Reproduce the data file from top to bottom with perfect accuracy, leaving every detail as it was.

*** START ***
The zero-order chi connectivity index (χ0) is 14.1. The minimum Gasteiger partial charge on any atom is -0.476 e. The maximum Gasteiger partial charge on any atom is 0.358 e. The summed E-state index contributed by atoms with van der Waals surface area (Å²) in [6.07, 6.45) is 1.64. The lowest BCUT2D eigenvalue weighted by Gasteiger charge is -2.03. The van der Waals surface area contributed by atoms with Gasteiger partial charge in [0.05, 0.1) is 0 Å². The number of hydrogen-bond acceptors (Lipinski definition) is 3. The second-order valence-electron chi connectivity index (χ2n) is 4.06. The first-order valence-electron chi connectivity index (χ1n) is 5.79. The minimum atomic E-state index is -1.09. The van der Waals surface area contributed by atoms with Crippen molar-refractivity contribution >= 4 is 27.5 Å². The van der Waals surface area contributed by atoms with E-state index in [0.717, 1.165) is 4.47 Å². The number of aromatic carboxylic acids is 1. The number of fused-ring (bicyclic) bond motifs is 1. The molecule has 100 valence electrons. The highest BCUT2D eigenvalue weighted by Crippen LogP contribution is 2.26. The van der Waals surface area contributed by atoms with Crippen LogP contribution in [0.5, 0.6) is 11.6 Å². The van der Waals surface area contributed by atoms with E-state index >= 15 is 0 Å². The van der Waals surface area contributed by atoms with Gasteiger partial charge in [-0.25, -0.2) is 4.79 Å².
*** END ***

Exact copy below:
The zero-order chi connectivity index (χ0) is 14.1. The minimum Gasteiger partial charge on any atom is -0.476 e. The maximum Gasteiger partial charge on any atom is 0.358 e. The summed E-state index contributed by atoms with van der Waals surface area (Å²) in [6.07, 6.45) is 1.64. The lowest BCUT2D eigenvalue weighted by Gasteiger charge is -2.03. The van der Waals surface area contributed by atoms with Gasteiger partial charge in [0.05, 0.1) is 0 Å². The number of hydrogen-bond acceptors (Lipinski definition) is 3. The second-order valence-electron chi connectivity index (χ2n) is 4.06. The first-order valence-electron chi connectivity index (χ1n) is 5.79. The minimum atomic E-state index is -1.09. The van der Waals surface area contributed by atoms with Crippen molar-refractivity contribution >= 4 is 27.5 Å². The van der Waals surface area contributed by atoms with E-state index in [0.717, 1.165) is 4.47 Å². The number of aromatic carboxylic acids is 1. The number of fused-ring (bicyclic) bond motifs is 1. The molecule has 100 valence electrons. The highest BCUT2D eigenvalue weighted by Crippen LogP contribution is 2.26. The van der Waals surface area contributed by atoms with Crippen LogP contribution in [0.5, 0.6) is 11.6 Å². The van der Waals surface area contributed by atoms with E-state index >= 15 is 0 Å². The van der Waals surface area contributed by atoms with Gasteiger partial charge in [-0.25, -0.2) is 4.79 Å².